Using me as an example, there's a good chance the deputy would have at least had his own gun aimed at him to enforce the arrest, if not being shot with it while resisting arrest -- one of the martial arts-related things that fascinated me in my youth was the concept of a gun disarm, so I sought out a teacher who knew how to actually do it. I've never needed to do it and am probably rusty as hell at it now 20+ years later, but those drilled-in reflexes are a lot like riding a bicycle.
The thing to remember is that any rights violation you can sue a cop for and win under 42 USC 1983, is also a criminal law violation under 18 USC 242.
Since federal law considers the mere possession of a dangerous weapon while committing a crime to make that crime an armed crime (even if the victim never knows the criminal is armed), that makes any violation of 242 by an armed police officer a felony by default.
The doctrine of qualified immunity does not provide any shield whatsoever from criminal law consequences, it only protects against civil lawsuits.
When a police department declares that an officer's actions were in accordance with department policy, and a civil court later rules that 42 USC 1983 was violated, this exceeds the probable cause standard required to arrest the officer for the felony the rights violation represents.
Isn't it funny how cops can commit felonies -- which supposedly disqualify people from possessing firearms -- and continue to be cops, even though a firearms disqualification would also disqualify them from being a cop at all?
What concerns me is, if VARA really does work that way, you could use it as a weapon to prevent any kind of property development or remodeling.
Just plunk a statue or a mural or even sidewalk chalk art down in front of something, then claim that the background scenery is part of the art. Suddenly, any alteration of that scenery becomes illegal. And it would be equally illegal for the property owner to remove the artwork.
I realize this is the result of an international treaty, but seriously -- how can this be legal?
Taken to the logical conclusion, a guerilla artist could prevent a property owner from modifying his own property in any way by planting an unauthorized statue nearby and claiming the background scenery is part of the art.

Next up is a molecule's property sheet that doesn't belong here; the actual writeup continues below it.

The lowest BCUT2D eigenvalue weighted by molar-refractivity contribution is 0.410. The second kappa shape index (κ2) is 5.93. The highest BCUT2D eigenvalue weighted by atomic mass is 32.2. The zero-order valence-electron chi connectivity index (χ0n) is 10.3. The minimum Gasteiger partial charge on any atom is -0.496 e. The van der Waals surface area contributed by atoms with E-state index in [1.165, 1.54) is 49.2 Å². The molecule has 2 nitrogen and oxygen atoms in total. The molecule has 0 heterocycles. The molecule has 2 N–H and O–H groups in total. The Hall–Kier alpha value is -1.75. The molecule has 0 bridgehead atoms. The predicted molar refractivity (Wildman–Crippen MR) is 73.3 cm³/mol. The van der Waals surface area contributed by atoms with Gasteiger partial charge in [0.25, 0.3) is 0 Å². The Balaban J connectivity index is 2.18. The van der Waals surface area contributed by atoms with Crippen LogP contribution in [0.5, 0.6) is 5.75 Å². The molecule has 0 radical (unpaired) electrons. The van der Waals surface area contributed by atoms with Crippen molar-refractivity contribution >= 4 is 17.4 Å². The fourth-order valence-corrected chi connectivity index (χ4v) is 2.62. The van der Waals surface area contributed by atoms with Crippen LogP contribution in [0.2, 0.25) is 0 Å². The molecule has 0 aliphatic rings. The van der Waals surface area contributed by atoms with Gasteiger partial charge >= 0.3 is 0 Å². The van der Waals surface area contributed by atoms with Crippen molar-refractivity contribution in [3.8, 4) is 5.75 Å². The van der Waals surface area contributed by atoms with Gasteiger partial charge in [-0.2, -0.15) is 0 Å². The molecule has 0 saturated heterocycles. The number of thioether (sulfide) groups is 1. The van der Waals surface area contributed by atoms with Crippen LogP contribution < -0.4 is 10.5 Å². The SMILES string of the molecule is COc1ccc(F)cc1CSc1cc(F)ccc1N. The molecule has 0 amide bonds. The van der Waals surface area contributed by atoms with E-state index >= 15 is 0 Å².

And that moral rights law would actually make it illegal for the actual property owner to do anything about it, since that would alter the art and violate moral copyright.
When our only options are to abstain from voting or choose between the Second Coming of Adolf Hitler and a candidate who -- if her own publicly stated beliefs were applied to her own actions -- is guilty of espionage and treason?
Re: "Only criminals demand due process under the law."
It's not just fighting an extradition in court. Under the DOJ's interpretation of the law, any US citizen who so much as requests a lawyer be present during questioning could be construed as being a fugitive from justice.
That's one reason I tell people to make citizen's arrests when they see cops committing what they reasonably believe in good faith to be crimes -- suing the officer in civil court and getting a settlement paid for by taxpayers while the officer continues to be a cop is not justice.
One of the benefits of the citizen's arrest path is that in about a third of the states, if the officer resists arrest, the citizen can legally use any necessary force to enforce the arrest, just like a cop can.
Killed while violently resisting arrest has a nice ring to it -- especially since if an officer is in punching range, he's also inside the safe firearm draw range and any attempt to do so leaves him open to being disarmed, in self defense.
I agree. Were it me, and knowing the law as I do, I'd have arrested the officer for second degree assault on the spot -- in a state where private citizens making a citizen's arrest can legally use any degree of force to enforce the arrest that a police officer could to enforce an arrest.